Thursday, October 04, 2007

The Perfect Nanny

The process we use to select candidates to interview at the hiring confab reminds me of the Banks' family search for the perfect nanny in the movie version of Mary Poppins. Hiring committees hold in mind a perfect colleague that differs sharply from our students' ideal. Mr. Banks is preparing a nanny wanted ad when the Banks's children, Jane and Michael, musically propose their own in the song, The Perfect Nanny: "If you want this choice position, have a cheery disposition. Take us on outings, give us treats, sing songs, bring sweets." They play their sole card in the nanny hiring game: "If you won't scold and dominate us, we will never give you cause to hate us . . . ." Mr. Banks shreds Jane and Michael's effort and tosses it into the fireplace. A sudden change in barometric pressure draws the paper up the chimney and into the world. Out there, magic happens. Despite the determination of Mr. Banks to hire a sensible and firm nanny who will teach the children their duty and proper decorum, Mary Poppins arrives.

Like Mr. Banks, law faculties discount students' view of the perfect faculty member for good reasons. We know what students really need (castor oil). We know that in most jobs that must be done there is no element of fun whatsoever. We want colleagues that will push students to face their shortcomings, perform beyond their own expectations, and develop the discipline they will need for a career filled with sacrifice for clients. We want these traits in each other even though our students don't because we know that firmness, consistency, high standards and and tough love makes students stronger and delivers a bankable return for their tuition dollars.

In the movie and in the Mary Poppins books, Mr. Banks at first views Jane and Michael solely as a project to be managed by the right sort of agent, out of his sight and mind. Mary Poppins arrives and changes everything. She is a catalyst. She draws Mr. Banks into the lives of his children and helps him see that they long for his approval, deserve his respect, and need his attention. Mary Poppins knows, as we all do, that although she is magical, she is no substitute for a father.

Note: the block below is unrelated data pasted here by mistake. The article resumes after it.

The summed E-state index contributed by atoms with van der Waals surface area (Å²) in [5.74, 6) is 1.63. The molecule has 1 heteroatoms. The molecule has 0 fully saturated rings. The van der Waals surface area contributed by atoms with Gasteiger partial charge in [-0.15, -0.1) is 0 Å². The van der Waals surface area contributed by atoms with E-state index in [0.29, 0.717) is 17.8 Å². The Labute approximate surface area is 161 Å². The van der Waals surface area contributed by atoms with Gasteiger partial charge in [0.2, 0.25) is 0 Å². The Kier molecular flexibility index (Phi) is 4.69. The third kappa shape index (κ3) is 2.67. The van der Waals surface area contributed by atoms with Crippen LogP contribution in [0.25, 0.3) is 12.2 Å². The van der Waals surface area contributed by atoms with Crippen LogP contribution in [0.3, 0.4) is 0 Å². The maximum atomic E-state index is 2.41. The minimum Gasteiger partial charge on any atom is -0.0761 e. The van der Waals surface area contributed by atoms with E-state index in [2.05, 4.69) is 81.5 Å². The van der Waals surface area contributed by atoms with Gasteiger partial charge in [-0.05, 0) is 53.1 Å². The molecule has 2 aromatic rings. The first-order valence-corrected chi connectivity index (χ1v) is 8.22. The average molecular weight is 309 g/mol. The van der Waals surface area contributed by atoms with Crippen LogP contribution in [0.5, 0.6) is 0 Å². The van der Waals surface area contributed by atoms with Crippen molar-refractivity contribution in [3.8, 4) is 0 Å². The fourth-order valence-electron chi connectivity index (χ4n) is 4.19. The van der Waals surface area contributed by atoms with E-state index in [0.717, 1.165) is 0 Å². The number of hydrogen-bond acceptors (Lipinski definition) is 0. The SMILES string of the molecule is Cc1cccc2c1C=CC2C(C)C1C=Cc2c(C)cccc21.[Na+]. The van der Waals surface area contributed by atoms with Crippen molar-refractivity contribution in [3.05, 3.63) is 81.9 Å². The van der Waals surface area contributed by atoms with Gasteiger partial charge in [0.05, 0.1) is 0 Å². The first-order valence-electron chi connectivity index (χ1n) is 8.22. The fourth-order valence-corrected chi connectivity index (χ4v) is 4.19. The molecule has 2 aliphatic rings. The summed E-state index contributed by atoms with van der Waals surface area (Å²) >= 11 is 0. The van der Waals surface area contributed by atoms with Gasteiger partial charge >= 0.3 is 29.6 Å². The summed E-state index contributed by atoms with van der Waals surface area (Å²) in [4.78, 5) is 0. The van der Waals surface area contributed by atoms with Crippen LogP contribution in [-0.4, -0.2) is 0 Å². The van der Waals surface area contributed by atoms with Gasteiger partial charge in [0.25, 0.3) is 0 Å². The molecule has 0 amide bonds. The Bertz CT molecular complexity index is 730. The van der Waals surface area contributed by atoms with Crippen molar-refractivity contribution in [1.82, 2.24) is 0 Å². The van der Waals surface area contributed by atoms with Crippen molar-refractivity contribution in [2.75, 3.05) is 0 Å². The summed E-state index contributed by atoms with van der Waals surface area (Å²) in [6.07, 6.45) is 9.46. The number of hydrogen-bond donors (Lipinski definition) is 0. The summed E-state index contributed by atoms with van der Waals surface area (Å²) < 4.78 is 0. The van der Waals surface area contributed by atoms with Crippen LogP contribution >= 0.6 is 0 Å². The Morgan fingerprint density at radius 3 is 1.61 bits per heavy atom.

Mary Poppins would probably make a bad law teacher in the long run. With Mary at the podium, law students would quickly experience the diminishing marginal returns of sweetness and singing. I think that all of us, students and faculty, idly dream about the magical hire that will change us all for the better. I am too cynical to sustain the fantasy. Mary Poppins never seemed to me to be a good investment, even though she surely charmed the Banks. With the next change of the wind, she left -- for a higher ranked school.

3 Comments:

Blogger Nancy Rapoport said...

Brava, Marie--that's the best description of the faculty hiring process I've read yet!

10/04/2007 4:41 PM  
Blogger Kelly J. Bozanic said...

As a student (not yet cynical), I crave the Mary Poppins professor. Professors who infuse life, perspective and joy into their teaching are effective. Perhaps Jane and Michael learned more from Mary because they enjoyed the process. Perhaps her purpose for a law faculty would be to shake things up, and that can be necessary and wonderful. In the end, if "Prof. Poppins" does leave for the higher ranked school, we would still be better for having had her at all.

10/05/2007 10:02 PM  
Blogger Alison M. Kilmartin said...

The hot breath of Big Law is breathing down my neck. I know that I perform better under extreme circumstances than ones of comfort. So, while I may think I want Mary Poppins, I am afraid I would do better with her evil twin sister!

10/11/2007 10:29 PM  

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